Boise State University student Josie Bryan grew up believing she would become a nurse. However, her undergraduate studies in exercise science and health led her to working in nursing homes and eventually in children’s health programming.
During that time, Bryan worked in labor and delivery units where she helped many patients with mental health disorders and drug addiction.
“It was a lot of hard stuff to process, but I just knew I needed to go into public health to be proactive and make sure these things don’t continue happening,” Bryan said.
That’s when Bryan decided it was time to embark on a new degree. Now in her third and final year in the Master of Public Health (MPH) program with Boise State University’s Department of Public Health and Population Science (PHPS), Bryan is fulfilling her passion of working in research and prevention.
“I have learned and grown so much with this program – it has really helped shape where I want to go moving forward and the work that I do,” Bryan said.
Part of the first MPH cohort, Bryan is expected to graduate with her master’s degree in May 2022. She also works for St. Luke’s Children’s Hospital as a program coordinator in pediatric injury prevention.
Working closely with adolescent health is what led Bryan to pursue a thesis in the theory of mattering in adolescents for her masters program.
The theory of mattering, Bryan said, is the feeling that we are connected with and feel important to others. Her main research questions if the theory of mattering holds true in adolescent age groups from 10 to 25 years old.
“My research looks at what influences an adolescent to feel that they are one with the world, that they matter to others and that they feel a sense of importance,” Bryan said. “And if they feel that they matter, does that influence their ability to overcome depression? If they feel that they don’t matter, does that increase suicide ideation?”
This sense of belonging, Bryan said, is especially important for adolescent development and mental health. Bryan’s research shows that 45 percent of an adolescent’s perception of mattering is influenced by peer, school, and family factors. Higher perceptions of mattering have the influence to decrease depression and suicide ideation rates.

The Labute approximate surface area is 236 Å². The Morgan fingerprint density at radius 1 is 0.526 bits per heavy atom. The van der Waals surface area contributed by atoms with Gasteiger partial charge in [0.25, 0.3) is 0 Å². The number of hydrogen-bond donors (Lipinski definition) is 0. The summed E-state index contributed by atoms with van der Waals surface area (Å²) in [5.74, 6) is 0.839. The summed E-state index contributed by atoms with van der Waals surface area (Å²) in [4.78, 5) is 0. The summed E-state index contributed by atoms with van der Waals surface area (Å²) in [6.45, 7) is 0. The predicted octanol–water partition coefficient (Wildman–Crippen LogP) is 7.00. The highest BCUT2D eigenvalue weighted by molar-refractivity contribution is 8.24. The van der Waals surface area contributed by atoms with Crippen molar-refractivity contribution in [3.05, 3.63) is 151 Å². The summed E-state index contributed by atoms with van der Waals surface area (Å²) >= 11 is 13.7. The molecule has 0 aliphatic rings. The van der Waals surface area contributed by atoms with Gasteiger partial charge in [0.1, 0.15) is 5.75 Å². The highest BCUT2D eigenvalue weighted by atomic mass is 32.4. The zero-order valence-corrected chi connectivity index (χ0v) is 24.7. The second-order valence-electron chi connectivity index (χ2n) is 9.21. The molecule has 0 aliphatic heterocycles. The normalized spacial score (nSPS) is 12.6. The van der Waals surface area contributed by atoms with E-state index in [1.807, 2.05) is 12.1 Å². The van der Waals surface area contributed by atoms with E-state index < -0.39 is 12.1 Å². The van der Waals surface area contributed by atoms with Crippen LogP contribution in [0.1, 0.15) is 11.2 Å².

Bryan will present her research at the biennial meeting of the Society for Research on Adolescence this March in New Orleans, Louisiana. Bryan was chosen to speak at the conference where more than 1,000 research studies were originally submitted.
“The opportunity to share and provide the work that I’ve done and put a lot of time into is really amazing,” Bryan said.
Bryan credits her love for research partly to the guidance she’s had from faculty members.
PHPS Associate Professor Megan Smith has mentored Bryan throughout her thesis work. Smith said Bryan is not just a leader among her cohort but a leader in research.
“She has an adept skill at synthesizing across research and practice to apply the knowledge and skills she is gaining immediately into the real work she does every day to help youth in our state,” Smith said.
Bryan’s work, Smith said, has become increasingly important and timely during her tenure with the MPH program. Given the strain the pandemic has placed on adolescents in Bryan’s researched age group, mental health has been a fundamental area of concern in her work.
“These kids are our future — we should be doing everything we can to help them,” Bryan said. “Even if there aren’t enough advocates, I know that I, at the very least, can be another champion for them.”
After graduating from Boise State University this coming May, Bryan will attend the University of Florida to work toward a doctoral degree.